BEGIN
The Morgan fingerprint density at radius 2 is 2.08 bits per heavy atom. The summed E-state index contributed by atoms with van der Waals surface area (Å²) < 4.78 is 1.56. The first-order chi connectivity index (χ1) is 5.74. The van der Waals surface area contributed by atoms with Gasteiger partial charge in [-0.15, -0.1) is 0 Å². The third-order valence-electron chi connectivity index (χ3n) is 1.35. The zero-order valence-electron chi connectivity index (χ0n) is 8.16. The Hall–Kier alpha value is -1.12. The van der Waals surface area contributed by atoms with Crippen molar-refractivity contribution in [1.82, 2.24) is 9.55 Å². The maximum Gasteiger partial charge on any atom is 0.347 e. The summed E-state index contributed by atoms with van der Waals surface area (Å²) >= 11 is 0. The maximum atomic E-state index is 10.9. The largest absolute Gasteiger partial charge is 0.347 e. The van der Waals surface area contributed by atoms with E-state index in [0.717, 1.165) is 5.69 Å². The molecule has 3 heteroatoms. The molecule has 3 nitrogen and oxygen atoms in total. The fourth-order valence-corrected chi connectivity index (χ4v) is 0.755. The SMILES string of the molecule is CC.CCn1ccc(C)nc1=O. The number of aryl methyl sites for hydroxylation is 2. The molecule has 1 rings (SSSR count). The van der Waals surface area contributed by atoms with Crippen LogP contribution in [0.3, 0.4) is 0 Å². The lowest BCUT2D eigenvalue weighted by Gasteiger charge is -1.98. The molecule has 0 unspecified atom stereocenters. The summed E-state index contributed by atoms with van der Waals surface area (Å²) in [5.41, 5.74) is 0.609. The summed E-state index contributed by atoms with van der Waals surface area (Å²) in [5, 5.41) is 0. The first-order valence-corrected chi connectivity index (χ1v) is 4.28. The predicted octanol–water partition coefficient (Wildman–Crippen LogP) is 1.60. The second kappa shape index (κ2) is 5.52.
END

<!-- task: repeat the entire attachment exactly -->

The Morgan fingerprint density at radius 2 is 2.08 bits per heavy atom. The summed E-state index contributed by atoms with van der Waals surface area (Å²) < 4.78 is 1.56. The first-order chi connectivity index (χ1) is 5.74. The van der Waals surface area contributed by atoms with Gasteiger partial charge in [-0.15, -0.1) is 0 Å². The third-order valence-electron chi connectivity index (χ3n) is 1.35. The zero-order valence-electron chi connectivity index (χ0n) is 8.16. The Hall–Kier alpha value is -1.12. The van der Waals surface area contributed by atoms with Crippen molar-refractivity contribution in [1.82, 2.24) is 9.55 Å². The maximum Gasteiger partial charge on any atom is 0.347 e. The summed E-state index contributed by atoms with van der Waals surface area (Å²) >= 11 is 0. The maximum atomic E-state index is 10.9. The largest absolute Gasteiger partial charge is 0.347 e. The van der Waals surface area contributed by atoms with E-state index in [0.717, 1.165) is 5.69 Å². The molecule has 3 heteroatoms. The molecule has 3 nitrogen and oxygen atoms in total. The fourth-order valence-corrected chi connectivity index (χ4v) is 0.755. The SMILES string of the molecule is CC.CCn1ccc(C)nc1=O. The number of aryl methyl sites for hydroxylation is 2. The molecule has 1 rings (SSSR count). The van der Waals surface area contributed by atoms with Crippen LogP contribution in [0.3, 0.4) is 0 Å². The lowest BCUT2D eigenvalue weighted by Gasteiger charge is -1.98. The molecule has 0 unspecified atom stereocenters. The summed E-state index contributed by atoms with van der Waals surface area (Å²) in [5.41, 5.74) is 0.609. The summed E-state index contributed by atoms with van der Waals surface area (Å²) in [5, 5.41) is 0. The first-order valence-corrected chi connectivity index (χ1v) is 4.28. The predicted octanol–water partition coefficient (Wildman–Crippen LogP) is 1.60. The second kappa shape index (κ2) is 5.52.